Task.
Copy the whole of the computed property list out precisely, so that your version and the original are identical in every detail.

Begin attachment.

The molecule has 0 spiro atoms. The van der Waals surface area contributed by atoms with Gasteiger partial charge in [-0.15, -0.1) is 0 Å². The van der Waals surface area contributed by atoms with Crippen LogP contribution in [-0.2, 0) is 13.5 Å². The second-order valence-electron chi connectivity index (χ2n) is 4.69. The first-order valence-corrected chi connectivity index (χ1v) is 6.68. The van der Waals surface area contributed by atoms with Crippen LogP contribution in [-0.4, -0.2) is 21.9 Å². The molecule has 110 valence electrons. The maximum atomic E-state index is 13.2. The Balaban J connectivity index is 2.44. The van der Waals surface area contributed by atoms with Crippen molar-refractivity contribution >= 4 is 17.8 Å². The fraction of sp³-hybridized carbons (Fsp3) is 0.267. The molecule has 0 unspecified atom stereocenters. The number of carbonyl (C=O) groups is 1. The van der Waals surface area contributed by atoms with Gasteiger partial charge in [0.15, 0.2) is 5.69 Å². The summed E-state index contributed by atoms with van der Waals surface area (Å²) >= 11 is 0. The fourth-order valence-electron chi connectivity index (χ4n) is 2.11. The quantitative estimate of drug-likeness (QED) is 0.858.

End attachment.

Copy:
The molecule has 0 spiro atoms. The van der Waals surface area contributed by atoms with Gasteiger partial charge in [-0.15, -0.1) is 0 Å². The van der Waals surface area contributed by atoms with Crippen LogP contribution in [-0.2, 0) is 13.5 Å². The second-order valence-electron chi connectivity index (χ2n) is 4.69. The first-order valence-corrected chi connectivity index (χ1v) is 6.68. The van der Waals surface area contributed by atoms with Crippen LogP contribution in [-0.4, -0.2) is 21.9 Å². The molecule has 110 valence electrons. The maximum atomic E-state index is 13.2. The Balaban J connectivity index is 2.44. The van der Waals surface area contributed by atoms with Crippen molar-refractivity contribution >= 4 is 17.8 Å². The fraction of sp³-hybridized carbons (Fsp3) is 0.267. The molecule has 0 unspecified atom stereocenters. The number of carbonyl (C=O) groups is 1. The van der Waals surface area contributed by atoms with Gasteiger partial charge in [0.15, 0.2) is 5.69 Å². The summed E-state index contributed by atoms with van der Waals surface area (Å²) >= 11 is 0. The fourth-order valence-electron chi connectivity index (χ4n) is 2.11. The quantitative estimate of drug-likeness (QED) is 0.858.